Perhaps one of the most photographed locomotives at “Tracks to the trenches 2014” was an out-of-use, little 20hp Bent-Frame tractor that was located in a shell hole near the main field area. This certainly attracted much comment and was a surprice (previously unadvertised) feature.
Forward area light railways and tramways were often operated under the cover of darkness. Being so close to the front, they were always easy targets for the enemy, and were often damaged through shelling. According to contemporary reports, although the tracks were regularly inspected, it was not uncommon for locomotives and trains to often become de-railed through recent enemy action. When this happened, the priority was to remove any ammunition and get the railway operating again. Locomotives could be left for days/weeks until there was an opportunity for recovery (again – mainly at night!).
These little 20hp tractors were sometimes known as “Wizz-Bangs” (also the name for in-bound enemy shells) – due to their high speed/acceleration and their regular tendancy to back-fire. They were a particular favourite with the railway/tramway operating companies.
Our cameo scene represented a locomotive that had been driven into a previously unseen shell hole at night. Whilst awaiting recovery, the railway had been diverted around it and the wagons long since removed.
The aim of this little scene was to provide a poignant reminder of the risks that the Light Railway and Tramway companies were taking every day, in their continual battle to keep the men in the trenches and the guns supplied.
The BIG weekend has been and gone all too fast, leaving some of us somewhat shell-shocked.
There has been much positive feedback – it seems as though we got something right. Overtime we hope to provide a gallery of images and a comprehensive list of links to show what “Tracks to the Trenches: 1914 – 2014” presented. In the interim – please see the photo below as some evidence that it really did happen!
Hudswell collecting a light railway supply train at Apedale Road, with Baldwin 778 on the rear.
A BIG thank you to all visitors, volunteers, exhibitors, traders, equipment owners and supporters for helping us stage a truly memorable event. We hope that everyone will take a few moments to consider the work of the light railway and tramway companies during WW1, especially on Remembrance day in November.
The steady stream of arrivals of exhibits for Tracks to the Trenches has continued.
Our friends in Skegness, the Lincolnshire Coast Light Railway Historic Vehicles Trust have sent a Class P Ration Wagon, which makes an interesting contrast with the similar wagon from Amberley which arrived a few weeks ago via the War and Peace show. The two Welsh Highland Heritage Railway locos – Motor Rail 264 and Baguley 760 arrived in some style. MR264 is, of course, the oldest Motor Rail in Great Britain.
Finally, and perhaps best of all, the long-awaited arrival of HC1238 – the Trust’s Very Own Steam loco – took place. This, along with the Joffre and Brigadelok – took part in a photo charter, and very good it all seemed to. Many, many Pixels were harmed during the day.
In other news, our genuine First world war wagon fleet continues to swell – with several large projects nearing completion. This is perhaps just as well, since the event opens on Friday!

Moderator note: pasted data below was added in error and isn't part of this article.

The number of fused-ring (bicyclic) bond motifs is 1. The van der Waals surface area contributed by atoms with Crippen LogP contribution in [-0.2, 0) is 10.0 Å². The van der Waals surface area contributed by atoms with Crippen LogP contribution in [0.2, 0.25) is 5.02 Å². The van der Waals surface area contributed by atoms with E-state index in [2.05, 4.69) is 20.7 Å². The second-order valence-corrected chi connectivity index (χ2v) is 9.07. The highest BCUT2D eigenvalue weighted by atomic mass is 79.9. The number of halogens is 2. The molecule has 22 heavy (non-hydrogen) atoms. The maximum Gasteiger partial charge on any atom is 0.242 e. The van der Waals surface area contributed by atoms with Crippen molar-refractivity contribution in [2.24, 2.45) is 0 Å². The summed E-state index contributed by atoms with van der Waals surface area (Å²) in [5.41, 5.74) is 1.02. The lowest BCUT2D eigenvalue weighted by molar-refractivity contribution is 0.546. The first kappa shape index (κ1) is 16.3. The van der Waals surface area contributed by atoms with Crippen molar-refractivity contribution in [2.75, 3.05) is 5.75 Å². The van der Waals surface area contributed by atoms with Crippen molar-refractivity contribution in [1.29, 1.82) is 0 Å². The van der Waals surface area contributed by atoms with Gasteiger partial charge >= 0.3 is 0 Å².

We are pleased to confirm that 2 more locomotives have now been added to the line-up at Tracks to the Trenches.
Armoured MotorRail 435 of 1917 (WD number 2156) is coming to us from the Ffestiniog Railway/Mike Hart – this locomotive, exported to St Kitts after WW1, was re-built to its current form a few years ago and is normally resident on the Ffestiniog Railway. As a 1917 built Motor Rail, and a very low works number, we know that this machine saw active service in France during some of the main fighting.
The 2nd loco is somewhat different – A Kerr Stuart “Wren” (number 3114), built in Stoke-on-Trent in 1918 whilst Reginald Mitchell (designer of the Spitfire WW2 Aircraft) was serving his apprenticeship in the company. This is diminutive locomotive, representing the home-front, was built for the Ministry of Munitions and worked at an armaments dump in Driffield during the war. It has been restored and is normally based on the Vale of Rheidol railway. 3114 will also be accompanied to Apedale with a German Wasserwagen – these water tenders were often seen with the “Brigadelok” locomotives.
We are extremely grateful to both organisations for their help and support towards Tracks to the Trenches.
Time is certainly speeding up as we approach the start of the Tracks to the Trenches event!
The last weekend has again seen terriffic progress on-site and after much blood, sweat and tears (mostly the event organisers!) we are very pleased to announce that the Tracks now really do reach the trenches!!!!
Below are a couple of photos of the latest arrivals to site. More to come, watch this space….
Today (1st September) is the deadline for advance ordinary ticket sales – local schools are still able to group-book until 5th September (please contact us – we will do our best to help).
Advance tickets are still available direct from our on-site station shop on Saturday 6th September.
If you are part of the organising team, you would be thinking that the Tracks to the Trenches event is getting dangerously close!
As the event opening is getting ever closer, we are able to see much visible progress on all fronts. Below are just a small selection of photos of recent developments. New railway, new loco, re-activated loco…… all coming to an event near you very soon!! Advance purchase tickets are still available until 1st September. The Group booking deadline has also been extended until 1st September & local schools can book until 5th September (just into term-time!). Please see here.